Sunday, November 06, 2011

Creationism and Evolution Theory: Both are flawed -- Part 2

Part One may be read here.

Preliminary Remarks:

First of all, it's necessary to state some obvious truisms:
When scientists merely collect and organize data, then their science doesn't need philosophy. When, however, scientists begin to weave complex interpretations or theories on the basis of the data they have collected and organized, philosophy necessarily intrudes -- at the very least in the sense that the language and logic by which anything complex is expressed involve philosophy. This becomes even more pertinently so, to the extent that the complex subject in question goes beyond the What and the How, and begins to impinge upon ultimate questions of the Why, the Whence and the Wherefore.

Science-minded supporters of Evolution Theory may object about Part One, and now Part Two, that my entire argument is not backed up by specific scientific evidence. But that's the whole point. It's not refuting Evolution Theory on the level of scientific evidence, but on the level of the theory's philosophical premises, claims and assumptions.

Which provides a neat segue to our next point:
A theory is not a fact: A theory is an interpretation based upon facts. As such, any theory is always vulnerable to flaws in cogency, insofar as it may not be extrapolating its assumptions optimally from the facts in question. Evolution, therefore, is not a fact: it is a conclusion within a complex interpretation that is based upon a collection of facts. Whether or not that conclusion is cogent or not, is the question, and the problem which philosophy, not science, is capable of determining.

It is dismaying to encounter so many otherwise intelligent science-minded persons -- including scientists themselves -- who assert obtusely that Evolution is a "fact". This obtuse assertion reflects a confusion of categories so elementary, it's painful.

Furthermore, the distinction of
fact and interpretation does not denote a reality quite as simple as one might suppose. Facts are not necessarily indisputibly and simply actual and true. I.e., facts are not as simple as is generally supposed. In fact (pun intended), many if not most "facts" we take for granted as such are interpretations which have become "compacted", so to speak, into fact-form; and usually in practical terms it is not a problem to treat them as such -- though occasional testing of any interpretation that has come to be treated as fact is not a bad idea, philosophically and sociopolitically speaking.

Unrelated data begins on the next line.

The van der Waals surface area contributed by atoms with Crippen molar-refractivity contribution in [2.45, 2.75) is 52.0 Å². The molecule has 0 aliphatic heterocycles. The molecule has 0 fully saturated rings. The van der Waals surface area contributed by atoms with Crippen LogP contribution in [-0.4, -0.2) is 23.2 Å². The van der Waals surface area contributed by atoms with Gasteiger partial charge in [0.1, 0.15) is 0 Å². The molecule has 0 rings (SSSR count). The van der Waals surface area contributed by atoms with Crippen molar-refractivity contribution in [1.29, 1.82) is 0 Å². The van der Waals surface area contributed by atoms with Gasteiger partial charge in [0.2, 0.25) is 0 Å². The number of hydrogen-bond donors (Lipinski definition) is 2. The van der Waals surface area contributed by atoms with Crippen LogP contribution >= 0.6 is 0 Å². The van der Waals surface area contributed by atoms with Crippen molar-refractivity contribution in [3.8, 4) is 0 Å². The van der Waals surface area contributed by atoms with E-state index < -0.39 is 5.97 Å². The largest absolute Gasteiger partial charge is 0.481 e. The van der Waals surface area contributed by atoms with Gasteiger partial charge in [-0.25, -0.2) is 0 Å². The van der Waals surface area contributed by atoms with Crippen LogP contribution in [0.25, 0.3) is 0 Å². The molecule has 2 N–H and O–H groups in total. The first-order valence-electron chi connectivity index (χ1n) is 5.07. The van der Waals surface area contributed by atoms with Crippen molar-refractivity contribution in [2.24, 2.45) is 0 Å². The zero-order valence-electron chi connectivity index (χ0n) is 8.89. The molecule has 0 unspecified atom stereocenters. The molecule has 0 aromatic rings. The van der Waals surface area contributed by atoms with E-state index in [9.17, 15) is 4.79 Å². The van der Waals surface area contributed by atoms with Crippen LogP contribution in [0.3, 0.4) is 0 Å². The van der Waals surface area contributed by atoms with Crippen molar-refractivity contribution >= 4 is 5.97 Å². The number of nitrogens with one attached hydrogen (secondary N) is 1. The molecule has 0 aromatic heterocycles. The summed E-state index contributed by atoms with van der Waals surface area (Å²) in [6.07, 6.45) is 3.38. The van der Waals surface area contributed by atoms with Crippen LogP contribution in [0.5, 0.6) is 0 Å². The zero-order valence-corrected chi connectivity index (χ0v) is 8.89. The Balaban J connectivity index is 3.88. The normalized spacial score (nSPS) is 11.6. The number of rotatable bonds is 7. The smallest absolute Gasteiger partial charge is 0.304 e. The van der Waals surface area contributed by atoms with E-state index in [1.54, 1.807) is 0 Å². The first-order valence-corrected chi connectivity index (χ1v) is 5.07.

Sheer facts that are actually facts and not fact-form interpretations are perhaps hard to come by, for psycho-culturally, humans with their inescapable propensity to overlay experience with language tend to receive, perceive, and then conceive, the raw data of experience with culturally pre-fab meanings. Without language, reality to humans would be experienced as, in the words of William James, "a great blooming and buzzing confusion". The instant we begin to make sense of that confusion, we imbue and endow the data it contains with meaning within webs of interlocking meanings -- an activity that usually cannot avoid interpretation, as opposed to mere acknowledgement of a brute "fact". Individuals don't make sense of that confusion alone: they depend upon language, which is a social and cultural enterprise, in turn dependent upon long and rich histories of peoples, societies, and cultures. And more often than not, an individual most of the time is not really thinking about his interpretations by which he makes sense of the welter of data around him: most of the time, he merely uses convenient interpretations already available in his culture around him, which he has been assimilating all his life. Even if an individual seems to dispute this or that interpretation, in doing so he may well be merely availing himself of someone else's counter-interpretation. Political disagreements in the marketplace of ideas among politicians and civilians alike is replete with such activity, where actual thinking -- in terms of attending to the data and weighing the evidence which the data constitutes, in order to construct cogent interpretations based on that evidence, and then testing those interpretations in order to come to a judgment on which to base ethical action -- rarely occurs. It's so much easier to just pick some particular interpretations out of the supermarket of ideas -- on either side of the aisle (pun intended) -- based on what satisfies one's emotions.